Commerce City Boys and Girls Club Explore Sand Creek Regional Greenway

June 26, 2013

 

By: Zach Pekor, SCRGP Youth Program Coordinator

On June 25th, students from the Commerce City Boys and Girls Club took part in a scenic nature hike along Sand Creek complete with a discussion on invasive species, water testing, and microscopes.  The discussion on invasive species, such as Russian Olives, is part of a grant funded by Xcel Energy to help educate Greenway users about habitat restoration.  Students took part in an interactive hike which educated the group about how invasive species out-compete native species for resources, thereby causing issues within our riparian ecosystem.  The culmination of these hikes will be the creation and installation of an interpretive sign detailing SCRGP’s effort to restore habitat.  In addition to learning about invasive species, the students from the Boys and Girls Club were able to search for macro-invertebrates and use those results to interpret stream health.

It was really rewarding seeing some of these kids use a microscope for the first time and sharing the Greenway with them.  Many of the kids were so excited to catch their first minnows and crawfish that they did not want to leave!  It is these moments that I am thankful I wound up at the Sand Creek Regional Greenway Partnership.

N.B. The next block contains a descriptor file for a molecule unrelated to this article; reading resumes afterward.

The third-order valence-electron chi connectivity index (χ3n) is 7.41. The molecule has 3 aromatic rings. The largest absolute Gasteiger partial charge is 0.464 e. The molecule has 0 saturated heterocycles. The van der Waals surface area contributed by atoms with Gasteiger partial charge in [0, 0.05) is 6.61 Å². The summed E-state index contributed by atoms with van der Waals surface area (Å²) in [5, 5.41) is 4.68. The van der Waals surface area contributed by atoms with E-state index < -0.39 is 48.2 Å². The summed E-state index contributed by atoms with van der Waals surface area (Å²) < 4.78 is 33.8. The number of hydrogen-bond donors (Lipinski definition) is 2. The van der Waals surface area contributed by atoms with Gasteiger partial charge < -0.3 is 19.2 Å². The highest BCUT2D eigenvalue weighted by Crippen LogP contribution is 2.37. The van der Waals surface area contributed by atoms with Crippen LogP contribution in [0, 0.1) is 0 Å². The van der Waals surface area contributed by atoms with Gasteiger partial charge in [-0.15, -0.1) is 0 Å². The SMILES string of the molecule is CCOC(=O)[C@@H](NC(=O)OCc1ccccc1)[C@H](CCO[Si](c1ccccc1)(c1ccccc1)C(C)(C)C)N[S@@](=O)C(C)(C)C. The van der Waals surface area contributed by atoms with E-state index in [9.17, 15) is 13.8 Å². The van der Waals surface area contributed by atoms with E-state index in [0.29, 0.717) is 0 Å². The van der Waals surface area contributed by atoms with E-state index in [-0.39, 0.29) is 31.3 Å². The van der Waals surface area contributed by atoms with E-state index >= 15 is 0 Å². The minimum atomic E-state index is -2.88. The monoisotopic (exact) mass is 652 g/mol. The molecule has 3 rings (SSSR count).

Americorps VISTA Zach Pekor educates students from CCBGC about invasive species such as Russian Olive

Americorps VISTA Zach Pekor educates students from CCBGC about invasive species such as Russian Olive

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Sand Creek Regional Greenway Partnership

About the Greenway

The Sand Creek Regional Greenway is a jewel in the necklace of trails that has made Denver a national model for linked trail systems.

This 14-mile public greenway connects the High Line Canal in Aurora, Colorado with the South Platte River Greenway in Commerce City. Along the way, it passes through northeast Denver and the new Stapleton community.

The Sand Creek Regional Greenway is open every day from dawn until dusk. Runners, walkers, nature viewers, horseback riders, and leashed dogs are encouraged to enjoy the trail. We invite you to become acquainted with our wilderness in the city.

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